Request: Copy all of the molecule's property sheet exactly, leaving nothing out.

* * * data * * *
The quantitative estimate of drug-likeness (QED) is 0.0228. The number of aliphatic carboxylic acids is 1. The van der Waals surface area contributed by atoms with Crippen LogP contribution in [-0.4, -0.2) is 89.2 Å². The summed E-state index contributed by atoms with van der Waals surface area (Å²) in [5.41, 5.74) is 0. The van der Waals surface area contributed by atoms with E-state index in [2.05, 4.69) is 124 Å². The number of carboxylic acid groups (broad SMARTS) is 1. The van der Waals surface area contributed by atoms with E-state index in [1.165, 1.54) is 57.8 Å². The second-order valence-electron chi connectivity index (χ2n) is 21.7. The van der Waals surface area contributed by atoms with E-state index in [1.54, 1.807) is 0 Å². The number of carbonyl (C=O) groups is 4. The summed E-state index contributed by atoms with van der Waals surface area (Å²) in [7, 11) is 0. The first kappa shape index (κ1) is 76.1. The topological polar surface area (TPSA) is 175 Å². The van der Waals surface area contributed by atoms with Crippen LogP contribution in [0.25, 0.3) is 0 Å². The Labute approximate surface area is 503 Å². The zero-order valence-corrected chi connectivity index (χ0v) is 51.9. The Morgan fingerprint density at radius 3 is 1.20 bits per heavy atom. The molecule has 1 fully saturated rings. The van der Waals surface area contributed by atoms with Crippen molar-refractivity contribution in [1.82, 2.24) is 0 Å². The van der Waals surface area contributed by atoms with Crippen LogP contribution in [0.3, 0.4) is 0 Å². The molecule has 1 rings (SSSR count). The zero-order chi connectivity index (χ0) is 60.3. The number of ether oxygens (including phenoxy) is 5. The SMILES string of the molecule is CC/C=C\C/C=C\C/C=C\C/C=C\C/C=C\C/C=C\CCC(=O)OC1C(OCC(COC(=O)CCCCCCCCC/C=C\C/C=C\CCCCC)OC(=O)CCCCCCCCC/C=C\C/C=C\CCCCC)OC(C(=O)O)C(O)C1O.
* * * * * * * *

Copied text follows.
The quantitative estimate of drug-likeness (QED) is 0.0228. The number of aliphatic carboxylic acids is 1. The van der Waals surface area contributed by atoms with Crippen LogP contribution in [-0.4, -0.2) is 89.2 Å². The summed E-state index contributed by atoms with van der Waals surface area (Å²) in [5.41, 5.74) is 0. The van der Waals surface area contributed by atoms with E-state index in [2.05, 4.69) is 124 Å². The number of carboxylic acid groups (broad SMARTS) is 1. The van der Waals surface area contributed by atoms with E-state index in [1.165, 1.54) is 57.8 Å². The second-order valence-electron chi connectivity index (χ2n) is 21.7. The van der Waals surface area contributed by atoms with E-state index in [1.54, 1.807) is 0 Å². The number of carbonyl (C=O) groups is 4. The summed E-state index contributed by atoms with van der Waals surface area (Å²) in [7, 11) is 0. The first kappa shape index (κ1) is 76.1. The topological polar surface area (TPSA) is 175 Å². The van der Waals surface area contributed by atoms with Crippen LogP contribution in [0.25, 0.3) is 0 Å². The Labute approximate surface area is 503 Å². The zero-order valence-corrected chi connectivity index (χ0v) is 51.9. The Morgan fingerprint density at radius 3 is 1.20 bits per heavy atom. The molecule has 1 fully saturated rings. The van der Waals surface area contributed by atoms with Crippen molar-refractivity contribution in [1.82, 2.24) is 0 Å². The van der Waals surface area contributed by atoms with Crippen LogP contribution in [0.3, 0.4) is 0 Å². The molecule has 1 rings (SSSR count). The zero-order chi connectivity index (χ0) is 60.3. The number of ether oxygens (including phenoxy) is 5. The SMILES string of the molecule is CC/C=C\C/C=C\C/C=C\C/C=C\C/C=C\C/C=C\CCC(=O)OC1C(OCC(COC(=O)CCCCCCCCC/C=C\C/C=C\CCCCC)OC(=O)CCCCCCCCC/C=C\C/C=C\CCCCC)OC(C(=O)O)C(O)C1O.